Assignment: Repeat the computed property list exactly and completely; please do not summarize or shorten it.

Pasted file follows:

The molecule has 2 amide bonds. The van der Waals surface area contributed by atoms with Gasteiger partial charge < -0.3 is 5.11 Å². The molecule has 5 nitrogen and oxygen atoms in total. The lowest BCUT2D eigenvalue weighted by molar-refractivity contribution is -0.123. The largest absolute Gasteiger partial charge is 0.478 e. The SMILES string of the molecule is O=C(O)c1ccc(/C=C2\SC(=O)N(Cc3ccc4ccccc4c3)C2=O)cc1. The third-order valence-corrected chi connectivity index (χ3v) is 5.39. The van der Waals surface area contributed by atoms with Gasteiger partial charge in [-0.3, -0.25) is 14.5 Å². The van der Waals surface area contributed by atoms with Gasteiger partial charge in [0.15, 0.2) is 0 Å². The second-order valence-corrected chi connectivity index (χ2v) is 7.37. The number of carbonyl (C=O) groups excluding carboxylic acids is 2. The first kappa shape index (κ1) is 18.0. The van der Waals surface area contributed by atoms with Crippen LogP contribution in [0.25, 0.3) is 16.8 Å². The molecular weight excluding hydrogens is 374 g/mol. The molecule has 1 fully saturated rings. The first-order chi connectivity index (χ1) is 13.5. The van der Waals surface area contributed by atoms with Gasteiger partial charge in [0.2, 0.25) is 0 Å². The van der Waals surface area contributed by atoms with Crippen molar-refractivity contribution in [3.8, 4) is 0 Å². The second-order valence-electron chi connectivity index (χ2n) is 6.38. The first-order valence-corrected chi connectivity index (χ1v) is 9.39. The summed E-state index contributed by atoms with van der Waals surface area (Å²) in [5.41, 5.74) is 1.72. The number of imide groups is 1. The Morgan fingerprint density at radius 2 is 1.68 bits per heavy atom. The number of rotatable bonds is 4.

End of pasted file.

The molecule has 2 amide bonds. The van der Waals surface area contributed by atoms with Gasteiger partial charge < -0.3 is 5.11 Å². The molecule has 5 nitrogen and oxygen atoms in total. The lowest BCUT2D eigenvalue weighted by molar-refractivity contribution is -0.123. The largest absolute Gasteiger partial charge is 0.478 e. The SMILES string of the molecule is O=C(O)c1ccc(/C=C2\SC(=O)N(Cc3ccc4ccccc4c3)C2=O)cc1. The third-order valence-corrected chi connectivity index (χ3v) is 5.39. The van der Waals surface area contributed by atoms with Gasteiger partial charge in [-0.3, -0.25) is 14.5 Å². The van der Waals surface area contributed by atoms with Gasteiger partial charge in [0.15, 0.2) is 0 Å². The second-order valence-corrected chi connectivity index (χ2v) is 7.37. The number of carbonyl (C=O) groups excluding carboxylic acids is 2. The first kappa shape index (κ1) is 18.0. The van der Waals surface area contributed by atoms with Crippen LogP contribution in [0.25, 0.3) is 16.8 Å². The molecular weight excluding hydrogens is 374 g/mol. The molecule has 1 fully saturated rings. The first-order chi connectivity index (χ1) is 13.5. The van der Waals surface area contributed by atoms with Gasteiger partial charge in [0.2, 0.25) is 0 Å². The van der Waals surface area contributed by atoms with Crippen molar-refractivity contribution in [3.8, 4) is 0 Å². The second-order valence-electron chi connectivity index (χ2n) is 6.38. The first-order valence-corrected chi connectivity index (χ1v) is 9.39. The summed E-state index contributed by atoms with van der Waals surface area (Å²) in [5.41, 5.74) is 1.72. The number of imide groups is 1. The Morgan fingerprint density at radius 2 is 1.68 bits per heavy atom. The number of rotatable bonds is 4.